The flow of Burns' rich playful thought,
When he his Tam O'Shanter wrote ;
Gleaning, en passant, by the way,
The flame of Pindar, whom they say.
His pen employ' d on themes unfit,
Pindar the prince of caustic wit. 4
And magic humour freely draw
From Butler's pungent Hudibras.
1 Somerville, author of ' The Chase.'
2 Sterne's Tristram Shandy.
3 Mr. Thomas Moore, author of the Melodies, &c. &r.
4 Peter Pindar— Dr. AVolcot.
182 WARWICKSHIRE HUNT.
Those, and a hundred poets more.
Whose works delighted we explore.
Should grace, could we their charms inspire,
Venator's Hunt of Warwickshire !
Met at Lighthorne to-day, and a mild cloudy sky
Gave us gay expectations of pleasure and joy.
The pack into cover no sooner was thrown
By the Master, than off, our best wishes to crown.
Went a fox that disdain' d in the covert to yield.
The fastest and stoutest that e'er led a field.
The moment bold reynard began to make play.
The hounds, swift and eager, were halloo'd away,
They press'd him so hard, whether up hill or down.
He took into a drain near to old Gaydon town.
The distance was nearly eight miles, if not more.
And we gallop'd the ground in about half an hour.
Whitwick, a good fellow, so all sportsmen say.
Who din'd with the Master the preceding day,
Of the speed of his pack said, ' Sir, I can see,
I could ride o'er your hounds, they're too tardy for me.'
Tis the zeal, not the fault, of good sportsmen who dine
With a friend, to ride fastest when over their wine.
When the fox had broke cover, and every hound
Was well settled down to the game they had found.
The Master, first smiling at Whitwick, his man.
Said, ' Friend, now ride over my hounds if you can 3'
And tho' he rode hard to the drain from the burst.
He never could occupy station the first ;
For R. Greaves, and Patrick, to no one gave place
In this run, which for speed much resembl'd a race.
The Master and Holland the hounds join'd again,
Soon after the fox had ran into the drain.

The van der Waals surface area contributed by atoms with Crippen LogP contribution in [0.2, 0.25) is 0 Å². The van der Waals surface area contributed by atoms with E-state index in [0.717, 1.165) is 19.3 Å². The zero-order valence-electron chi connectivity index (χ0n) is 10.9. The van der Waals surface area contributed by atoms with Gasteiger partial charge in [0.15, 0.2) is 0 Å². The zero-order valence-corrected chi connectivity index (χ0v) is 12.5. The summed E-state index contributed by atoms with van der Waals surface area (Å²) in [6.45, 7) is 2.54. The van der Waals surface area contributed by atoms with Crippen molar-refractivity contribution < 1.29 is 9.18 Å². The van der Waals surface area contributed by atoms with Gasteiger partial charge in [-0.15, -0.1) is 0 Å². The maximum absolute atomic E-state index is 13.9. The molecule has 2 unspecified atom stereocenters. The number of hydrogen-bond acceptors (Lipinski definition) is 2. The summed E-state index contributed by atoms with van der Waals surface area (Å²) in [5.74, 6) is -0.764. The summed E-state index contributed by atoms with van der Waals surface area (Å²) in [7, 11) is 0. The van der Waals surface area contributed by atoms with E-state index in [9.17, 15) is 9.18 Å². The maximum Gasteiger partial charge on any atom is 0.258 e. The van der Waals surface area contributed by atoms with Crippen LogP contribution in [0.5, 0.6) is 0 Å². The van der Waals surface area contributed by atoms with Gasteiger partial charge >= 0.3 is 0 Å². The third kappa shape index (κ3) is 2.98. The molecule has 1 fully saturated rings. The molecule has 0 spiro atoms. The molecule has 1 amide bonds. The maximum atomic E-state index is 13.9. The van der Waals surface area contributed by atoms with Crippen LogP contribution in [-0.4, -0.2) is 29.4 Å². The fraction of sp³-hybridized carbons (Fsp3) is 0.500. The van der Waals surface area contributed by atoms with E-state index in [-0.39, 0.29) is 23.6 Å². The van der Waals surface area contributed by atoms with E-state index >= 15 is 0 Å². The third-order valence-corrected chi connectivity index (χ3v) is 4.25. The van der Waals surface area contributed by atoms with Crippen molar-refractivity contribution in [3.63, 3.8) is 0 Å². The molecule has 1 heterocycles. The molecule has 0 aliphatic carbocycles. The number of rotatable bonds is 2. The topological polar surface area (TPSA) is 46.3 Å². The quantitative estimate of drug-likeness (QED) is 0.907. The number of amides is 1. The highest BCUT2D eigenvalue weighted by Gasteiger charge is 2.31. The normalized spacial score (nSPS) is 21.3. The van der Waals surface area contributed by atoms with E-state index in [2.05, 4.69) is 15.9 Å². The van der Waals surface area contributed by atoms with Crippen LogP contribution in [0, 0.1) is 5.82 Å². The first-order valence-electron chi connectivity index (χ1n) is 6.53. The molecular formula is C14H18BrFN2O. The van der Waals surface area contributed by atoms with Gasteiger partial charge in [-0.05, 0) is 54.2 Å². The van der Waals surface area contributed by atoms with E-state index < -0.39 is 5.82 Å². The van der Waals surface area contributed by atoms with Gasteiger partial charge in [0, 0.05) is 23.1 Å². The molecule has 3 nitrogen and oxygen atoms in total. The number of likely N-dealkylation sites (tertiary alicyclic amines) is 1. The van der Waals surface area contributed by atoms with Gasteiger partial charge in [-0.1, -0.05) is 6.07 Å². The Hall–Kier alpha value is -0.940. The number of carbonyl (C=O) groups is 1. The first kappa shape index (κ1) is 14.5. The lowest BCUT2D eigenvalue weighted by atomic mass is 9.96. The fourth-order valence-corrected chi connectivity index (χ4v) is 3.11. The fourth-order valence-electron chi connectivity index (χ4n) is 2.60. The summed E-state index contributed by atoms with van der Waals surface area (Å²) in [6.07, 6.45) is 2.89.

MR. HAY.— 1826. 183
By a terrier bolted, poor reynard was killed
By the pack in an instant, in face of the Field.
Patrick led the whole Field with great judgment to-day.
And the Master prais'd highly the manner and way.
As two other foxes remain'd in the drain,
One was quickly turn'd out — now we're at him again ;
For twenty -five minutes he led us a ring.
We kill'd near Edge Hill — 'twas a capital thing.
A horse o'er this country, by this we can tell.
Must have blood and bone, or he cannot go well.
We cannot conceive any thing more mortifying to the Master of
the hounds, the good Sportsman, or to the huntsman, than for them
to see the heedless and injudicious horsemen in the field ride amongst
the hounds at any time, or to press upon them on a cold scent, or when
they have come to a check. By the former, many a valuable hound has
been struck by a horse, and disabled or killed ; and by the two latter,
the fox has often been lost, and the sport spoiled for the day. Mr.
Corbet, mild and forbearing in his manners as he was, sometimes lost
his temper, when he could not repress the eagerness, or rather impru-
dence, of some men of this description ; but he had a singular way of
retaliating upon them for their indiscretion. When a fox had broke
cover and gone off at a rapid rate, or when the pack, after a check, had
hit him off, on an improved scent, and were following him at their best